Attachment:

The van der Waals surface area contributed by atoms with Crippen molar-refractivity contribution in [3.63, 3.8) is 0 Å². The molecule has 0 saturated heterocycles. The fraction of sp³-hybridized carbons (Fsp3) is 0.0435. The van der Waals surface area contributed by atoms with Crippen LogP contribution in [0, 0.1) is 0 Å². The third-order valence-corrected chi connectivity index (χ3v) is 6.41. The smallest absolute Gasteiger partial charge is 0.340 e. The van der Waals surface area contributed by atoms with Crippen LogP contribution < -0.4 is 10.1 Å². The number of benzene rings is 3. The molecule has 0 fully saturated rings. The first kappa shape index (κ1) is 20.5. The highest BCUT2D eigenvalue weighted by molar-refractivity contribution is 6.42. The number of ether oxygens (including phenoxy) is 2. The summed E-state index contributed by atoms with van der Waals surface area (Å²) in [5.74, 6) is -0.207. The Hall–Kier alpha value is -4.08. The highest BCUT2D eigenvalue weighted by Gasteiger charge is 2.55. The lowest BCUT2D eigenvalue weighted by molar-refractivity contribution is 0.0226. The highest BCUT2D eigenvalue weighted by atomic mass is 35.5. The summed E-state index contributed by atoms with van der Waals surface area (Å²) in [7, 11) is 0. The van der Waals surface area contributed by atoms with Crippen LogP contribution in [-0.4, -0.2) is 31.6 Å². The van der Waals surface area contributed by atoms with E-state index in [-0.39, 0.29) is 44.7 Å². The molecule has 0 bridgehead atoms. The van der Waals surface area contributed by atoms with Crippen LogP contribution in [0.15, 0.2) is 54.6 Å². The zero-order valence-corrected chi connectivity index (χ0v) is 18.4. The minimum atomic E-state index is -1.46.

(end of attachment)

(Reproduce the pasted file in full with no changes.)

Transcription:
The van der Waals surface area contributed by atoms with Crippen molar-refractivity contribution in [3.63, 3.8) is 0 Å². The molecule has 0 saturated heterocycles. The fraction of sp³-hybridized carbons (Fsp3) is 0.0435. The van der Waals surface area contributed by atoms with Crippen LogP contribution in [0, 0.1) is 0 Å². The third-order valence-corrected chi connectivity index (χ3v) is 6.41. The smallest absolute Gasteiger partial charge is 0.340 e. The van der Waals surface area contributed by atoms with Crippen LogP contribution < -0.4 is 10.1 Å². The number of benzene rings is 3. The molecule has 0 fully saturated rings. The first kappa shape index (κ1) is 20.5. The highest BCUT2D eigenvalue weighted by molar-refractivity contribution is 6.42. The number of ether oxygens (including phenoxy) is 2. The summed E-state index contributed by atoms with van der Waals surface area (Å²) in [5.74, 6) is -0.207. The Hall–Kier alpha value is -4.08. The highest BCUT2D eigenvalue weighted by Gasteiger charge is 2.55. The lowest BCUT2D eigenvalue weighted by molar-refractivity contribution is 0.0226. The highest BCUT2D eigenvalue weighted by atomic mass is 35.5. The summed E-state index contributed by atoms with van der Waals surface area (Å²) in [7, 11) is 0. The van der Waals surface area contributed by atoms with Crippen LogP contribution in [-0.4, -0.2) is 31.6 Å². The van der Waals surface area contributed by atoms with E-state index in [-0.39, 0.29) is 44.7 Å². The molecule has 0 bridgehead atoms. The van der Waals surface area contributed by atoms with Crippen LogP contribution in [0.15, 0.2) is 54.6 Å². The zero-order valence-corrected chi connectivity index (χ0v) is 18.4. The minimum atomic E-state index is -1.46.